April 22, 2024

You may be wondering about the fantastic day-to-day perks that set Professional Writing and Information Design students apart from other students on campus. Do we wake up with an extra spring in our step, bouncing to our laptops to write an essay? Are our minds instantly alert, ready to learn from our favorite professors?

Well, I hate to disappoint, but my day begins just like any other sleep-deprived college student: by groaning awake.

It’s a Monday, which not only means I have a busier day than usual, but I have to deal with the weekend brain fog that won’t leave me alone until Tuesday morning at the earliest. However, as the sun rays begin to poke through the blinds of my Maddox dorm room and fill it with warm light, my eyes flutter open more willingly. I’m hit with the sudden realization that today is the first seventy-degree day in weeks, and not only that, but it’s the day of the eclipse. Always a sucker for warm days, newfound life sparks within my soul and I find myself jumping out of bed. I get ready for the day, making sure to brush my teeth and make myself presentable for my first destination: Chapel.

As I walk to the Dixon Ministry Center, the warm breeze tickles my hair and fills the air with the smell of flowers. I take my seat squished between my friends and pull out my notebook to soak in Dr. White’s message over Romans 13. Having this time of fellowship and praise always proves to be rejuvenating, even on a Monday. I leave feeling more awake than before and ready to take on the busyness that’s sure to follow.

Now that I’ve finished chapel, it’s time for me to get a bit of work done. Finding a comfortable spot in the Steven Student Center, I pull out my laptop, my fingers drumming along the keyboard. I begin by creating an Instagram post for the Writing Center Instagram (shameless plug: check out the Writing Center Instagram @cedarvillewritingcenter). After successfully posting the graphic, I’m free to work on a commission project that a fellow PWID student and I have the opportunity to work on. We are writing a grant for a Cedarville professor, and these quiet moments in the SSC motivate me to work on my portion of the project.

11:55 hits, and it’s time for me to head over to my first class of the day: Intercultural Communication with Dr. Elliot. Today we’re learning about culture shock, what it looks like, and how it affects families as they move from one country to another. I sit between my two good friends in the back of the classroom, listening to Dr. Elliot’s lecture and taking notes from the PowerPoint slides.

After Intercultural Communication, I hurry to make it to my next class: Web Design 1. This class, while interesting, is definitely a stretch in my abilities. Throughout the semester, we’ve learned the basics of coding HTML so that we can create our own website, and now we’re in our CSS unit. This class is located in one of the computer labs in Tyler, and all the students gather to join Microsoft Teams on the computers and learn from Professor Hoover. Today our information load is light because Professor Hoover wants to give us time to make it outside to watch the eclipse. Fueled by anticipation, I hurry outside to meet my friends on the Apple lawn.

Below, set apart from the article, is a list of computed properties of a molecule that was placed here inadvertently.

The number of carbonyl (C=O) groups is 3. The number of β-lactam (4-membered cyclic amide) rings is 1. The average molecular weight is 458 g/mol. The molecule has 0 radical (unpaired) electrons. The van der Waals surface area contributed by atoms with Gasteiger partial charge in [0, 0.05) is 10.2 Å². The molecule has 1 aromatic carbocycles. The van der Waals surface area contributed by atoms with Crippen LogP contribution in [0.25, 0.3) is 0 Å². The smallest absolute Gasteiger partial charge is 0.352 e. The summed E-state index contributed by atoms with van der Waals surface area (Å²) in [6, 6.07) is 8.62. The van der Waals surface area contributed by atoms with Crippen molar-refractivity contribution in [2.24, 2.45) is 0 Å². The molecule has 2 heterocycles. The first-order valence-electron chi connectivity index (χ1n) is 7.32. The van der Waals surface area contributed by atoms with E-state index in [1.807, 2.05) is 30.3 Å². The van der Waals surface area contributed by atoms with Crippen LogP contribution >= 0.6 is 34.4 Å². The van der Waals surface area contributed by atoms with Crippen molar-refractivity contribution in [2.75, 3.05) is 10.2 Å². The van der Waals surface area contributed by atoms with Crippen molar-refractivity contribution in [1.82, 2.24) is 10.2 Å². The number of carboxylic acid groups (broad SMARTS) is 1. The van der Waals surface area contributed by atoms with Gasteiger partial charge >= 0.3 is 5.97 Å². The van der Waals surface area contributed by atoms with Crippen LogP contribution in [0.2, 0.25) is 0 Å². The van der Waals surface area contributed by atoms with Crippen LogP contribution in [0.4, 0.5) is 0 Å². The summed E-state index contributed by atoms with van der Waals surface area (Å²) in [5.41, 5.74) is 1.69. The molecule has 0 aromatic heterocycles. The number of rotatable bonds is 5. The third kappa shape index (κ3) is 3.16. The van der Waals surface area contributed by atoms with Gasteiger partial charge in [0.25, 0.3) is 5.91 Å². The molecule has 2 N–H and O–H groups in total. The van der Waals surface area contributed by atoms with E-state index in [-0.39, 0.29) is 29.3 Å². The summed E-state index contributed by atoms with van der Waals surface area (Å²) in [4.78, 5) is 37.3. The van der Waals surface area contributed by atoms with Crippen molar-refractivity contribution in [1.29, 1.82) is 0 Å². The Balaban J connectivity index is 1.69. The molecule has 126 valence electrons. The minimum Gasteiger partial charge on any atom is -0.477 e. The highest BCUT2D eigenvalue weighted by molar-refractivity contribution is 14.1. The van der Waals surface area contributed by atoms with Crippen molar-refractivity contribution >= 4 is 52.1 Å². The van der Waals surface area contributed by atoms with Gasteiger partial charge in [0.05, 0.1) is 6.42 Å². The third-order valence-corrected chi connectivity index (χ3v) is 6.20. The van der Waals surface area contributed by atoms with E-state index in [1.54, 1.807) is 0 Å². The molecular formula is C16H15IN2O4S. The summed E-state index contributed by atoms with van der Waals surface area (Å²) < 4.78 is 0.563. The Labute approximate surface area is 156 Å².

We’re all buzzing with excitement as the sun beats down on us, the moon slowly inching towards the fiery ball of light. We share a pack of lemon oreos and sip from cans of Poppi, our glasses at the ready atop our heads. I watch in utter amazement as the sky around us begins to darken and giddy screams begin to sound around campus.

“Put your glasses on!” my friends shriek to each other.

Despite my itching curiosity to behold the eclipse with my bare eyes, I decide I value my eyesight more and perch the eclipse glasses on the bridge of my nose. I watch as the moon completely covers the sun, sending a dark shadow over the earth and wowing us all. As I take in this cosmological event, I’m in awe of my God and the beauty He’s placed around us. How blessed am I to witness such an event in my lifetime, and to do so surrounded by dear friends.

From the hours of 4-8:00 pm, my schedule becomes more crowded. I’m moving from place to place, trying to get homework done, meeting up with friends, and catching a quick dinner before ending my night tutoring at the Writing Center. I get the chance to help a student work on his script for a film class, and we have fun talking about developmental editing ideas and picking out different parts of his script that can be improved.

As I think over the busyness of my day, I take in all the blessings and opportunities that being a PWID student has afforded me. I love being able to collaborate with other writers and have fun with my peers. I’m able to strengthen my writing skills each day and find ways to aid others with the knowledge my PWID classes have equipped me with. Each day learning from these PWID classes is a blessing, and I wouldn’t trade my major for anything—not even for the eradication of Monday mornings.

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Emily Cone

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